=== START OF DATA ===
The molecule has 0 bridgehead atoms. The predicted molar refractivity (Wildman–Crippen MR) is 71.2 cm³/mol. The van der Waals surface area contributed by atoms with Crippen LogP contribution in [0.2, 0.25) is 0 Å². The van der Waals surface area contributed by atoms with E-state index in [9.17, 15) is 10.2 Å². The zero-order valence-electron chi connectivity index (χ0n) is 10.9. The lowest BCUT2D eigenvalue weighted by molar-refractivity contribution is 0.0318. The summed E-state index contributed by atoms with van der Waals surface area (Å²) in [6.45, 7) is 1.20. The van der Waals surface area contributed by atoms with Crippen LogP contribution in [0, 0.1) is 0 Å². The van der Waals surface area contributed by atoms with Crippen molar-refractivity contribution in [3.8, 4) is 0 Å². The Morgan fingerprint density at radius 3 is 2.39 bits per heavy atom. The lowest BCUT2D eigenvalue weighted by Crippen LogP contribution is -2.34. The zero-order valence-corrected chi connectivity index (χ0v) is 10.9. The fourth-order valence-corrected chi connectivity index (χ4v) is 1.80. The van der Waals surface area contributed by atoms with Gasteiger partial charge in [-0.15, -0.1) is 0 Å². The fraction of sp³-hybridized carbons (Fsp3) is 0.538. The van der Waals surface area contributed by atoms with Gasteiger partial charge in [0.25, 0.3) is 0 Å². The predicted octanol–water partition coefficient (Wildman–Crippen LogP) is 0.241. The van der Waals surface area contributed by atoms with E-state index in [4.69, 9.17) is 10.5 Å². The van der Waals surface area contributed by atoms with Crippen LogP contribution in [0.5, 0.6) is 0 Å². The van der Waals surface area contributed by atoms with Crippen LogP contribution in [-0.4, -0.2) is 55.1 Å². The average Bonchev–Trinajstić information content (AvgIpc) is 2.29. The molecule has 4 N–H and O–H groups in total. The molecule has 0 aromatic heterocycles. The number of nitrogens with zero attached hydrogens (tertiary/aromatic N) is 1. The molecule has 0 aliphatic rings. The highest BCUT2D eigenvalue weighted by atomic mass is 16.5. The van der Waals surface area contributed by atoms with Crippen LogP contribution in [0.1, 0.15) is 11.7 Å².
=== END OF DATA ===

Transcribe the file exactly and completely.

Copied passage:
The molecule has 0 bridgehead atoms. The predicted molar refractivity (Wildman–Crippen MR) is 71.2 cm³/mol. The van der Waals surface area contributed by atoms with Crippen LogP contribution in [0.2, 0.25) is 0 Å². The van der Waals surface area contributed by atoms with E-state index in [9.17, 15) is 10.2 Å². The zero-order valence-electron chi connectivity index (χ0n) is 10.9. The lowest BCUT2D eigenvalue weighted by molar-refractivity contribution is 0.0318. The summed E-state index contributed by atoms with van der Waals surface area (Å²) in [6.45, 7) is 1.20. The van der Waals surface area contributed by atoms with Crippen LogP contribution in [0, 0.1) is 0 Å². The van der Waals surface area contributed by atoms with Crippen molar-refractivity contribution in [3.8, 4) is 0 Å². The Morgan fingerprint density at radius 3 is 2.39 bits per heavy atom. The lowest BCUT2D eigenvalue weighted by Crippen LogP contribution is -2.34. The zero-order valence-corrected chi connectivity index (χ0v) is 10.9. The fourth-order valence-corrected chi connectivity index (χ4v) is 1.80. The van der Waals surface area contributed by atoms with Gasteiger partial charge in [-0.15, -0.1) is 0 Å². The fraction of sp³-hybridized carbons (Fsp3) is 0.538. The van der Waals surface area contributed by atoms with Gasteiger partial charge in [0.25, 0.3) is 0 Å². The predicted octanol–water partition coefficient (Wildman–Crippen LogP) is 0.241. The van der Waals surface area contributed by atoms with E-state index in [4.69, 9.17) is 10.5 Å². The van der Waals surface area contributed by atoms with Crippen LogP contribution in [0.5, 0.6) is 0 Å². The van der Waals surface area contributed by atoms with Crippen LogP contribution in [-0.4, -0.2) is 55.1 Å². The average Bonchev–Trinajstić information content (AvgIpc) is 2.29. The molecule has 4 N–H and O–H groups in total. The molecule has 0 aromatic heterocycles. The number of nitrogens with zero attached hydrogens (tertiary/aromatic N) is 1. The molecule has 0 aliphatic rings. The highest BCUT2D eigenvalue weighted by atomic mass is 16.5. The van der Waals surface area contributed by atoms with Crippen LogP contribution in [0.1, 0.15) is 11.7 Å².